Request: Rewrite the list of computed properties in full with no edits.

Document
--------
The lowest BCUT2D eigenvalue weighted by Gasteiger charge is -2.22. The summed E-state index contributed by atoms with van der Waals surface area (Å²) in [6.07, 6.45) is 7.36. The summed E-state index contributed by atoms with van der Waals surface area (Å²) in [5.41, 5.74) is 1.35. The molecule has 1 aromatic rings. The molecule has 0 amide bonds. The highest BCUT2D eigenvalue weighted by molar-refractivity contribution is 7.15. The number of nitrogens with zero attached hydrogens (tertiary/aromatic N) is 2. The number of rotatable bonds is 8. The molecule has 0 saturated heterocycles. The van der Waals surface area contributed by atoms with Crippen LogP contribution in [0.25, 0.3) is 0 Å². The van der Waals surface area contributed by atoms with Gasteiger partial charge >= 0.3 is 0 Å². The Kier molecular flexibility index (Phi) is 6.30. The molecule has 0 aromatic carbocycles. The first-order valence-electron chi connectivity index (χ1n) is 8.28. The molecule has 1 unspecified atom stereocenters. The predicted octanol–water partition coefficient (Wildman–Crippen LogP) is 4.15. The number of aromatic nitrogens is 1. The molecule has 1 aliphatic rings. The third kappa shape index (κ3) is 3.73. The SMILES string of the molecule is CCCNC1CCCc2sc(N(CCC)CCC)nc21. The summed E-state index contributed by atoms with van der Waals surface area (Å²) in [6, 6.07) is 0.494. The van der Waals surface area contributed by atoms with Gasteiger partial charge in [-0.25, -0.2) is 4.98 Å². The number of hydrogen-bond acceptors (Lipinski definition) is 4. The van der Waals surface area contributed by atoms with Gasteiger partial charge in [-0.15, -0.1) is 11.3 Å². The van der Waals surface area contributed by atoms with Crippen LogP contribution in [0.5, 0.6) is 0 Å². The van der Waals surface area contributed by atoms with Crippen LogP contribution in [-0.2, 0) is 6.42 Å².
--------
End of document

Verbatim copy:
The lowest BCUT2D eigenvalue weighted by Gasteiger charge is -2.22. The summed E-state index contributed by atoms with van der Waals surface area (Å²) in [6.07, 6.45) is 7.36. The summed E-state index contributed by atoms with van der Waals surface area (Å²) in [5.41, 5.74) is 1.35. The molecule has 1 aromatic rings. The molecule has 0 amide bonds. The highest BCUT2D eigenvalue weighted by molar-refractivity contribution is 7.15. The number of nitrogens with zero attached hydrogens (tertiary/aromatic N) is 2. The number of rotatable bonds is 8. The molecule has 0 saturated heterocycles. The van der Waals surface area contributed by atoms with Crippen LogP contribution in [0.25, 0.3) is 0 Å². The van der Waals surface area contributed by atoms with Gasteiger partial charge >= 0.3 is 0 Å². The Kier molecular flexibility index (Phi) is 6.30. The molecule has 0 aromatic carbocycles. The first-order valence-electron chi connectivity index (χ1n) is 8.28. The molecule has 1 unspecified atom stereocenters. The predicted octanol–water partition coefficient (Wildman–Crippen LogP) is 4.15. The number of aromatic nitrogens is 1. The molecule has 1 aliphatic rings. The third kappa shape index (κ3) is 3.73. The SMILES string of the molecule is CCCNC1CCCc2sc(N(CCC)CCC)nc21. The summed E-state index contributed by atoms with van der Waals surface area (Å²) in [6, 6.07) is 0.494. The van der Waals surface area contributed by atoms with Gasteiger partial charge in [-0.25, -0.2) is 4.98 Å². The number of hydrogen-bond acceptors (Lipinski definition) is 4. The van der Waals surface area contributed by atoms with Gasteiger partial charge in [-0.15, -0.1) is 11.3 Å². The van der Waals surface area contributed by atoms with Crippen LogP contribution in [0.5, 0.6) is 0 Å². The van der Waals surface area contributed by atoms with Crippen LogP contribution in [-0.2, 0) is 6.42 Å².